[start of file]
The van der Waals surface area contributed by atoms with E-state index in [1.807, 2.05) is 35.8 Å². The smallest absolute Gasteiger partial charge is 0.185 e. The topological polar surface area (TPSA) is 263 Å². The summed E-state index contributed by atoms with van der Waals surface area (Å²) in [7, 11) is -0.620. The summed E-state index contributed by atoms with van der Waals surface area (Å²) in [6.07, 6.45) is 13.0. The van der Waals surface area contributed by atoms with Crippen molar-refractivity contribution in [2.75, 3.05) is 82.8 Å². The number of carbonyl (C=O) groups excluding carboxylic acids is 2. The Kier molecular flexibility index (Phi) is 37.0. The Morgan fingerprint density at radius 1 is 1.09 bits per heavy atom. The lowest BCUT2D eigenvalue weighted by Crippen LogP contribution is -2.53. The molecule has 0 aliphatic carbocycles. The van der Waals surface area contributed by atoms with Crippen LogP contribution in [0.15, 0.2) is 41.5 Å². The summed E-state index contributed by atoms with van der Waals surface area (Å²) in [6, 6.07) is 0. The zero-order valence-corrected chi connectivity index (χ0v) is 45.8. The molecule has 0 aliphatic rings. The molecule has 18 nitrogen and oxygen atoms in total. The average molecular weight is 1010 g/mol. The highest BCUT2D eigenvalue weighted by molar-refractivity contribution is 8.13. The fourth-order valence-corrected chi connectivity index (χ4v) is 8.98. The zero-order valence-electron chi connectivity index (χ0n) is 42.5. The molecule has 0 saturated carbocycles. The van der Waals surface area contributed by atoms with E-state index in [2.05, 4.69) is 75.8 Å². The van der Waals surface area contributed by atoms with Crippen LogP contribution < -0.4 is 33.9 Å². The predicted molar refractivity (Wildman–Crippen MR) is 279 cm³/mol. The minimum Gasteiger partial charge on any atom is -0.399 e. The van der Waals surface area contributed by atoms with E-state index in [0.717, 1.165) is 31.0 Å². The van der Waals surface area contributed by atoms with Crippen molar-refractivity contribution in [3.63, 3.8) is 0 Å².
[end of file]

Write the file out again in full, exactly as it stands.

The van der Waals surface area contributed by atoms with E-state index in [1.807, 2.05) is 35.8 Å². The smallest absolute Gasteiger partial charge is 0.185 e. The topological polar surface area (TPSA) is 263 Å². The summed E-state index contributed by atoms with van der Waals surface area (Å²) in [7, 11) is -0.620. The summed E-state index contributed by atoms with van der Waals surface area (Å²) in [6.07, 6.45) is 13.0. The van der Waals surface area contributed by atoms with Crippen molar-refractivity contribution in [2.75, 3.05) is 82.8 Å². The number of carbonyl (C=O) groups excluding carboxylic acids is 2. The Kier molecular flexibility index (Phi) is 37.0. The Morgan fingerprint density at radius 1 is 1.09 bits per heavy atom. The lowest BCUT2D eigenvalue weighted by Crippen LogP contribution is -2.53. The molecule has 0 aliphatic carbocycles. The van der Waals surface area contributed by atoms with Crippen LogP contribution in [0.15, 0.2) is 41.5 Å². The summed E-state index contributed by atoms with van der Waals surface area (Å²) in [6, 6.07) is 0. The zero-order valence-corrected chi connectivity index (χ0v) is 45.8. The molecule has 0 aliphatic rings. The molecule has 18 nitrogen and oxygen atoms in total. The average molecular weight is 1010 g/mol. The highest BCUT2D eigenvalue weighted by molar-refractivity contribution is 8.13. The fourth-order valence-corrected chi connectivity index (χ4v) is 8.98. The zero-order valence-electron chi connectivity index (χ0n) is 42.5. The molecule has 0 saturated carbocycles. The van der Waals surface area contributed by atoms with E-state index in [2.05, 4.69) is 75.8 Å². The van der Waals surface area contributed by atoms with Crippen LogP contribution < -0.4 is 33.9 Å². The predicted molar refractivity (Wildman–Crippen MR) is 279 cm³/mol. The minimum Gasteiger partial charge on any atom is -0.399 e. The van der Waals surface area contributed by atoms with E-state index in [0.717, 1.165) is 31.0 Å². The van der Waals surface area contributed by atoms with Crippen molar-refractivity contribution in [3.63, 3.8) is 0 Å².